Frida Kahlo, Diego Rivera & ZSFG
After receiving his Medical Doctorate from the University of Heidelberg in 1907, Dr. Eloesser returned to San Francisco in 1910, did a clinical internship at SFGH, and joined the faculty of the Stanford Medical School in 1912, where he eventually became the Chief of the Thoracic Service of the Stanford University Division at San Francisco City and County Hospital.
After World War One (in 1918-19), Dr. Eloesser served as Chief of Amputation and Orthopaedic Services at Letterman Hospital in San Francisco. He was known for his work among the poor and indigent, and, in 1935-36, he established the first Thoracic Surgery clinic in Russia. At the age of 56, working as a medic in the Spanish Civil War, he ran his own Mobile Surgical Hospital.
Following his retirement in 1945, Dr. Eloesser worked for the United Nations Rehabilitation and Relief Administration (UNRRA) and UNICEF, in various capacities related to the development of rural health care in China, including a term as director of the Bethune International Peace Hospital and Medical School in Hsi Ching (Yenan Province).
During his last years, in Tacamburo, Michoacan, Mexico, he continued his efforts to develop solutions to rural medical problems by using indigenous resources to combat the high incidence of tuberculosis and infant death, including support of teaching and surgical activities at the Sanitario de Huipulco, al Instituto Nacional de Enfermedades Respiratorias, and the establishment of a curriculum to train rural midwives.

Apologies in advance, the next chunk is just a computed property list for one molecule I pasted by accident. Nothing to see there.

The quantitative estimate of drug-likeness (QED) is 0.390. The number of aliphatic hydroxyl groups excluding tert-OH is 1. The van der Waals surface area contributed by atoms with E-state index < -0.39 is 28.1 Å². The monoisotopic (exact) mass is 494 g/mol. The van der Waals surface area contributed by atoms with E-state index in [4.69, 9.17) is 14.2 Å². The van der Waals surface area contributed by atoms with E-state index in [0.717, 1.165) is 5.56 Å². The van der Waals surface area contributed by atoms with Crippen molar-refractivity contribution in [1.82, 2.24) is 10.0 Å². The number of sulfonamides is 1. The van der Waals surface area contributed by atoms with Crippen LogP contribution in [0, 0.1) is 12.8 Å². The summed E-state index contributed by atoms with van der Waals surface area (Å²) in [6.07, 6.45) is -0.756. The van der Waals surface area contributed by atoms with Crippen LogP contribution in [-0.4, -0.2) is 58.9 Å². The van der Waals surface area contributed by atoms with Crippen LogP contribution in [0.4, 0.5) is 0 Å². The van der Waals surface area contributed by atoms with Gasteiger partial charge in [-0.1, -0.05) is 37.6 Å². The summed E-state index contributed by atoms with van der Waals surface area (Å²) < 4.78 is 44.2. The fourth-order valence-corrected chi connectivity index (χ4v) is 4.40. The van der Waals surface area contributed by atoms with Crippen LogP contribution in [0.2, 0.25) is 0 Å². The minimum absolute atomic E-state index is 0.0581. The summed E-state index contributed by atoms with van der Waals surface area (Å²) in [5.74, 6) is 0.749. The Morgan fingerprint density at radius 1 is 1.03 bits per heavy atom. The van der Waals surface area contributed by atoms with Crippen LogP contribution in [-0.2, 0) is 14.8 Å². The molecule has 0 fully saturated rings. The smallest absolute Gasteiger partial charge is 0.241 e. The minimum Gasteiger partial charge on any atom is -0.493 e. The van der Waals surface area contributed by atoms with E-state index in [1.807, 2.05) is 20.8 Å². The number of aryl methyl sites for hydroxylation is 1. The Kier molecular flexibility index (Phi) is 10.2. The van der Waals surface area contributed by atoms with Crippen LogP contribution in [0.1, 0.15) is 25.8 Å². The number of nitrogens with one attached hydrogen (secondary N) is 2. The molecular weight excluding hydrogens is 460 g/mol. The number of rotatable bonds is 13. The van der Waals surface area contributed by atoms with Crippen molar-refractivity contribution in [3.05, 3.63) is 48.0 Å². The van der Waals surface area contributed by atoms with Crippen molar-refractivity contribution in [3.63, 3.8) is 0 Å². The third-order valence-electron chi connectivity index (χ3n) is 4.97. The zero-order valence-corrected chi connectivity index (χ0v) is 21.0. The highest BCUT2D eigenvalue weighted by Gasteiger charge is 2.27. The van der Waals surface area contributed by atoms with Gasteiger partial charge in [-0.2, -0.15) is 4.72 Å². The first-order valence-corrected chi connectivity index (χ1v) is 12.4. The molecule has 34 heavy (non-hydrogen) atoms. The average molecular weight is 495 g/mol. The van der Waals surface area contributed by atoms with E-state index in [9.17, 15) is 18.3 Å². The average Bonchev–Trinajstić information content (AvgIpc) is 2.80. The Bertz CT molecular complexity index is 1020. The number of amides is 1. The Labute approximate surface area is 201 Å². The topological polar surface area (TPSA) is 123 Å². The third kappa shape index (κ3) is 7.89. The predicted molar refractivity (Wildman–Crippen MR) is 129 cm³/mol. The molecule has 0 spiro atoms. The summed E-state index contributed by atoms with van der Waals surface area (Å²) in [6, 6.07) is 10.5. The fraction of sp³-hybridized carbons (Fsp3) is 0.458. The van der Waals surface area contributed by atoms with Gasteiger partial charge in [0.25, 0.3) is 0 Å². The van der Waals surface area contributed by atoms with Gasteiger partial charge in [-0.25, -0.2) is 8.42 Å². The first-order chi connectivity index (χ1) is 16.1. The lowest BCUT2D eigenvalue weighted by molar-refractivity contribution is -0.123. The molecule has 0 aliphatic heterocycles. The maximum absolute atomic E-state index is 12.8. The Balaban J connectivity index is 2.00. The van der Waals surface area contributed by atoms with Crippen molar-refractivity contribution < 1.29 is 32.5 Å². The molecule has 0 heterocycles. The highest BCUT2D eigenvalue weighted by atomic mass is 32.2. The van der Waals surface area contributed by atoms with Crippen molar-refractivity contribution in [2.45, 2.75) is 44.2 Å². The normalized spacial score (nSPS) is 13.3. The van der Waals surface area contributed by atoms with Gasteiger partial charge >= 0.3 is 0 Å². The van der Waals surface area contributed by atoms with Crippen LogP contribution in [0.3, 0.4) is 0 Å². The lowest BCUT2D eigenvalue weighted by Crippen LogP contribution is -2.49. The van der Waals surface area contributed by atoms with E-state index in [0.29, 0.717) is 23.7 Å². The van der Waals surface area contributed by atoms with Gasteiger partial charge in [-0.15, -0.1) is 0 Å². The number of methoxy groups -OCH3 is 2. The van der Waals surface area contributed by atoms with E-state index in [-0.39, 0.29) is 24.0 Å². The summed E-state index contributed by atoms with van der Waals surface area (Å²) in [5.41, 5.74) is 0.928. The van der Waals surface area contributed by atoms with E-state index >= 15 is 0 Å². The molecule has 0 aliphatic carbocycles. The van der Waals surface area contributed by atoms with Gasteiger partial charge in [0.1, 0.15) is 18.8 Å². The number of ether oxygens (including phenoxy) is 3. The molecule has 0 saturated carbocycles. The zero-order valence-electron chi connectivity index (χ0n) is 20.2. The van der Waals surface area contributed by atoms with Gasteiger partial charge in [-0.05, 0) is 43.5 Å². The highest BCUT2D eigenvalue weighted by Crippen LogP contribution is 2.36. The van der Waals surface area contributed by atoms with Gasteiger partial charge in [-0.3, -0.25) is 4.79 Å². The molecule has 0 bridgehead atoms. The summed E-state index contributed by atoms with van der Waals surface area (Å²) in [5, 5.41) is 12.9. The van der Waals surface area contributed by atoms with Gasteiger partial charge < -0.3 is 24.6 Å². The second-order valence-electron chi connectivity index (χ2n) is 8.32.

Dr. Eloesser and the Riveras
As a token of their friendship, and to repay him for his service, Kahlo painted a portrait of Dr. Eloesser in 1931 at his home on Leavenworth Street. Executed in oil on masonite, it shows him standing beside a model sailing ship named “Los Tres Amigos.” A small Rivera drawing hangs in the background. Rivera later gave Dr. Eloesser, “La Tortillera,” an oil on canvas depicting a woman making tortillas.
The three remained close friends in the years that followed. Kahlo wrote regularly to Dr. Eloesser, requesting his advice in letters addressed to her dear “doctorcito.”
Some years later, Dr. Eloesser presented Kahlo's portrait to a good friend, Carlton Mathewson, MD, UCSF clinical professor emeritus of surgery, who in 1968 donated it to UCSF with the provision that it permanently remain hanging at SFGH. In 1975 Dr. Eloesser gave “La Tortillera” to the University with the same stipulation.
The paintings often go on tour. The portrait of Dr. Eloesser has been to Mexico and across the US in recent years with celebrations for the 100th anniversary of Frida Kahlo's birth. During construction on the new hospital at ZSFG both paintings are safely stored and awaiting installation in the lobby.